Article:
The BBC is merging its commercial arm, BBC Worldwide, with its production arm, BBC Studios into a single entity that will take the name of the latter operation.
The new BBC Studios will be led by BBC Worldwide chief Tim Davie, while BBC Studios head Mark Linsey will become the combined company’s chief creative officer. BBC Studios is expected to start trading on the British stock exchange in April, and employ 3,000 people at six production bases in the U.K. while operating in 22 territories around the world.
“At a time of an increasingly competitive and global market for production and distribution, this new organizational structure will bring the BBC into line with the rest of the industry, integrating program production, sales and distribution in a single entity,” Britain’s public broadcaster said in a statement. “It will ensure the BBC is best placed to succeed both creatively and commercially and will better serve license-fee payers.”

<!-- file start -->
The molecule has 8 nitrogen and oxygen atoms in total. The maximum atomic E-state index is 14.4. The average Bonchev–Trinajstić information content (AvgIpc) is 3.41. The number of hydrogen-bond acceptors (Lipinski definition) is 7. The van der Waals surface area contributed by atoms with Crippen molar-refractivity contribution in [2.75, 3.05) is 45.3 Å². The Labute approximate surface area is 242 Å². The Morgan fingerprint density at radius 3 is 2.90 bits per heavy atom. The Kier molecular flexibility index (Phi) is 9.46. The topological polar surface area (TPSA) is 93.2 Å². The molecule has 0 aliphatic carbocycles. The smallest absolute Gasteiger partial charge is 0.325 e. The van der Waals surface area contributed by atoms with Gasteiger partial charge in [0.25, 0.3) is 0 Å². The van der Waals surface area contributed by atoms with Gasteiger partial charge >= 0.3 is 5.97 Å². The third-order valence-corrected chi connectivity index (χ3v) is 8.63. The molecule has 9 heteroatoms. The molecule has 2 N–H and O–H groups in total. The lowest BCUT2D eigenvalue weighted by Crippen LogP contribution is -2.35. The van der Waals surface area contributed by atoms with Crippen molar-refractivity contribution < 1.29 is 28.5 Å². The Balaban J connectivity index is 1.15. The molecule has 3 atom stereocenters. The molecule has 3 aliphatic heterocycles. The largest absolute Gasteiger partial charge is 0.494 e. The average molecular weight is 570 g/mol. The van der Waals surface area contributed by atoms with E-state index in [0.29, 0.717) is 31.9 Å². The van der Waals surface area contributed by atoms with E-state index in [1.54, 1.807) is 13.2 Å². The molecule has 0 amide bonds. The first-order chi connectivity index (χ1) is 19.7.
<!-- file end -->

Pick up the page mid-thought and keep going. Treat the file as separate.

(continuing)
BBC Worldwide serves as the broadcaster’s global content licensing arm, selling such series as Sherlock, Doctor Who and Blue Planet around the world. BBC Studios produces shows both for the BBC and other entities.
Like most of the world’s established TV companies, the BBC is having to reevaluate its business model as deep-pocketed companies such as Amazon, Apple, Facebook and Netflix enter the space. It’s also looking to more effectively compete with British TV companies, such as ITV and All3Media, that have integrated their production and distribution entities.
“In a fast-changing TV industry, securing the future success of the BBC is vital,” said BBC Director-General Tony Hall in a statement. “Creating a single BBC Studios will bring the BBC in line with the industry, be simpler and more efficient. It will help ensure that license-fee payers in the U.K. continue to receive outstanding British programs which reflect British lives long into the future.”
Unlike those up-and-coming digital players, the BBC is largely financed by British taxpayers who are required to pay about $200 per year per household, for a total of about $5 billion annually. The company also earns revenue distributing its programming around the world. It has pledged to cover that cost for people aged 75 and older, which amounts to about $750 million, according to The Telegraph.